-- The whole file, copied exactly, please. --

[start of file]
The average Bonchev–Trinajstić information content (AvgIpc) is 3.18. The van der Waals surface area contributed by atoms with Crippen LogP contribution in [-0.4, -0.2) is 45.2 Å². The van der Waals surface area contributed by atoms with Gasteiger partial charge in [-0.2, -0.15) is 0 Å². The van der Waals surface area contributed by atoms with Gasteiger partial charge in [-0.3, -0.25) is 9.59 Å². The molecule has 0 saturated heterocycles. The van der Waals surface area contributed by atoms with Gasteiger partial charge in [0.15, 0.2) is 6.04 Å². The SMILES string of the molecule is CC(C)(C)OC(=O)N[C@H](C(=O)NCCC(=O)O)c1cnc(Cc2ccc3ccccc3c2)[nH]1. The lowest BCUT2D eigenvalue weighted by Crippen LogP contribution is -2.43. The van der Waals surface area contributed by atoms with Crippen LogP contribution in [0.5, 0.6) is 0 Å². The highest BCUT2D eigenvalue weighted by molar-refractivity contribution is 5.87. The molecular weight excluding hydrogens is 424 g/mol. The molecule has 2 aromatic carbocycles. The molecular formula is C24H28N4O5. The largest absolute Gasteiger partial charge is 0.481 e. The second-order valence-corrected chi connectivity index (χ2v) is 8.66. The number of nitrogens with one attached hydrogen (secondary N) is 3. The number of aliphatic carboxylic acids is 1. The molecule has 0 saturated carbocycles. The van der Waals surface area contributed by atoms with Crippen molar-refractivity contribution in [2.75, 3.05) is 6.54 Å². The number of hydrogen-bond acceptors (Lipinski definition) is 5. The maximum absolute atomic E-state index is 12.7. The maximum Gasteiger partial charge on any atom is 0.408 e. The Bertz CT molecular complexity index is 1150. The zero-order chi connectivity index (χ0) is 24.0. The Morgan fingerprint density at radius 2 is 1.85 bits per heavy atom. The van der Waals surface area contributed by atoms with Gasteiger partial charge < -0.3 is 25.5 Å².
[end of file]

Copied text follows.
The average Bonchev–Trinajstić information content (AvgIpc) is 3.18. The van der Waals surface area contributed by atoms with Crippen LogP contribution in [-0.4, -0.2) is 45.2 Å². The van der Waals surface area contributed by atoms with Gasteiger partial charge in [-0.2, -0.15) is 0 Å². The van der Waals surface area contributed by atoms with Gasteiger partial charge in [-0.3, -0.25) is 9.59 Å². The molecule has 0 saturated heterocycles. The van der Waals surface area contributed by atoms with Gasteiger partial charge in [0.15, 0.2) is 6.04 Å². The SMILES string of the molecule is CC(C)(C)OC(=O)N[C@H](C(=O)NCCC(=O)O)c1cnc(Cc2ccc3ccccc3c2)[nH]1. The lowest BCUT2D eigenvalue weighted by Crippen LogP contribution is -2.43. The van der Waals surface area contributed by atoms with Crippen LogP contribution in [0.5, 0.6) is 0 Å². The highest BCUT2D eigenvalue weighted by molar-refractivity contribution is 5.87. The molecular weight excluding hydrogens is 424 g/mol. The molecule has 2 aromatic carbocycles. The molecular formula is C24H28N4O5. The largest absolute Gasteiger partial charge is 0.481 e. The second-order valence-corrected chi connectivity index (χ2v) is 8.66. The number of nitrogens with one attached hydrogen (secondary N) is 3. The number of aliphatic carboxylic acids is 1. The molecule has 0 saturated carbocycles. The van der Waals surface area contributed by atoms with Crippen molar-refractivity contribution in [2.75, 3.05) is 6.54 Å². The number of hydrogen-bond acceptors (Lipinski definition) is 5. The maximum absolute atomic E-state index is 12.7. The maximum Gasteiger partial charge on any atom is 0.408 e. The Bertz CT molecular complexity index is 1150. The zero-order chi connectivity index (χ0) is 24.0. The Morgan fingerprint density at radius 2 is 1.85 bits per heavy atom. The van der Waals surface area contributed by atoms with Gasteiger partial charge < -0.3 is 25.5 Å².